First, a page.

Fear of dying is considered “normal.” However, the ongoing threat of a potentially fatal viral infection can cause panic, anxiety, and an exaggerated fear of illness and death. The relentless spread of the coronavirus infectious disease that began in late 2019 (COVID-19) is spawning widespread anxiety, panic, and worry about one’s health and the health of loved ones. The viral pandemic has triggered a parallel anxiety epidemic.
Making things worse is that no vaccine has yet been developed, and for individuals who do get infected, there are no specific treatments other than supportive care, such as ventilators. Members of the public have been urged to practice sensible preventative measures, including handwashing, sanitizing certain items and surfaces, and—particularly challenging—self-isolation and social distancing. The public has channeled its fear into frantic buying and hoarding of food and non-food items, especially masks, sanitizers, soap, disinfectant wipes, and toilet paper (perhaps preparing for gastrointestinal hyperactivity during anxiety); canceling flights; avoiding group activities; and self-isolation or, for those exposed to the virus, quarantine. Anxiety is palpable. The facial masks that people wear are ironically unmasking their inner agitation and disquietude.
Our role as psychiatrists
As psychiatrists, we have an important role to play in such times, especially for our patients who already have anxiety disorders or depression. The additional emotional burden of this escalating health crisis is exacerbating the mental anguish of our patients (in addition to those who may soon become new patients). The anxiety and panic attacks due to “imagined” doom and gloom are now intensified by anxiety due to a “real” fatal threat. The effect on some vulnerable patients can be devastating, and may culminate in an acute stress reaction and future posttraumatic stress disorder. There are also reports of “psychogenic COVID-19” conversion reaction, with symptoms of sore throat, dyspnea, and even psychogenic fever. Paradoxically, self-isolation and social distancing, which are recommended to prevent the human-to-human spread of the virus, may further worsen anxiety and depression by reducing the comfort of intimacy and social contacts.
Individuals with depression will also experience an increased risk of symptom breakthrough despite receiving treatment. Stress is well known to trigger or exacerbate depression. Thus, the sense of helplessness and hopelessness during depression may intensify among our patients with pre-existing mood disorders, and suicidal ideation may resurface. Making things worse is the unfortunate timing of the COVID-19 pandemic. Spring is the peak season for the re-emergence of depression and suicide attempts. The ongoing stress of the health crisis, coupled with the onset of spring, may coalesce into a dreadful synergy for relapse among vulnerable individuals with unipolar or bipolar depression.
Patients with obsessive-compulsive disorder (OCD) are known to be averse to imagined germs and may wash their hands multiple times a day. An epidemic in which all health officials strongly urge washing one’s hands is very likely to exacerbate the compulsive handwashing of persons with OCD and significantly increase their anxiety. Because their other obsessions and compulsions may also increase in frequency and intensity, they will need our attention as their psychiatrists.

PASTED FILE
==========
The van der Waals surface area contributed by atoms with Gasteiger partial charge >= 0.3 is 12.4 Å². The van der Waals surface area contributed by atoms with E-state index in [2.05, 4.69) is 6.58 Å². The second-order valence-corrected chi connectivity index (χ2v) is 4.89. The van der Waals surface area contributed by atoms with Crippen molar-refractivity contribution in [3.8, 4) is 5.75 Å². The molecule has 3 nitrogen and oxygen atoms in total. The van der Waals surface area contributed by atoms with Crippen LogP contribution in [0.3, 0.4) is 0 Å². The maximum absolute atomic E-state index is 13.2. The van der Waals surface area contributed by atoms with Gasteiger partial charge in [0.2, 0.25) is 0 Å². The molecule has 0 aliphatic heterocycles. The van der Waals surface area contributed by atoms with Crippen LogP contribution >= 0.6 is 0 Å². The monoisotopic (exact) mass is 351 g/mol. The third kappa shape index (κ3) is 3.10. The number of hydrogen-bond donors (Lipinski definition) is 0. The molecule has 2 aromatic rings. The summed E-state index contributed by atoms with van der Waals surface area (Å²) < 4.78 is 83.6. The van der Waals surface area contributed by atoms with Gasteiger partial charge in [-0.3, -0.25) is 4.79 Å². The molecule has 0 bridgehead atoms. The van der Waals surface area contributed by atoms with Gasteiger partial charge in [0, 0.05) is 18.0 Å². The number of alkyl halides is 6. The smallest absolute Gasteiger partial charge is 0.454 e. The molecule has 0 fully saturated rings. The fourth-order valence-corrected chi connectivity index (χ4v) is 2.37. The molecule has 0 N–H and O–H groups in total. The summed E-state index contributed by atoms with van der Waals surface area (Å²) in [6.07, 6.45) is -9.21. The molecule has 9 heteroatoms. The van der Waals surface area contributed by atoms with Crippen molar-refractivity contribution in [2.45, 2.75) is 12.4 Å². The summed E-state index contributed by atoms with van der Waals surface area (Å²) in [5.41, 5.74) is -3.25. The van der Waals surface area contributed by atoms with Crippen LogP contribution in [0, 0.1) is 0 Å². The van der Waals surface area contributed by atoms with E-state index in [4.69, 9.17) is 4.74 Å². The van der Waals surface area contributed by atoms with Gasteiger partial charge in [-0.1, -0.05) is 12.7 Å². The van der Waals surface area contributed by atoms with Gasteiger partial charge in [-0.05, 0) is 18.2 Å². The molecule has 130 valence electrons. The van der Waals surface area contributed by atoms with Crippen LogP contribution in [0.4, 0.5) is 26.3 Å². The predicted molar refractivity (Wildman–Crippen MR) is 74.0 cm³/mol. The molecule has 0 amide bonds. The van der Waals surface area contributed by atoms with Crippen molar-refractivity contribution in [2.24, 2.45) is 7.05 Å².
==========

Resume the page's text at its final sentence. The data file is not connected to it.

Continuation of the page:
The viral pandemic is eerily similar to a natural disaster such as a hurricane of tornado, both of which physically destroy towns and flatten homes. The COVID-19 pandemic is damaging social structures and obliterating the fabric of global human relations. Consider the previously unimaginable disruption of what makes a vibrant society: schools, colleges, sporting events, concerts, Broadway shows, houses of worship, festivals, conferences, conventions, busy airports/train stations/bus stations, and spontaneous community gatherings. The sudden shock of upheaval in our daily lives may not only cause a hollow sense of emptiness and grief, but also have residual economic and emotional consequences. Nothing can be taken for granted anymore, and nothing is permanent. Cynicism may rise about maintaining life as we know it.
Rising to the challenge
Physicians and clinicians across all specialties are rising to the challenge of the pandemic, whether to manage the immediate physical or emotional impacts of the health crisis or its anticipated consequences (including the economic sequelae). The often-demonized pharmaceutical industry is urgently summoning all its resources to develop both a vaccine as well as biologic treatments for this potentially fatal viral infection. The government is removing regulatory barriers to expedite solutions to the crisis. A welcome public-private partnership is expediting the availability of and access to testing for the virus. The toxic political partisanship has temporarily given way to collaboration in crafting laws that can mitigate the corrosive effects of the health crisis on businesses and individuals. All these salubrious repercussions of the pandemic are heartening and indicative of how a crisis can often bring out the best among us humans.
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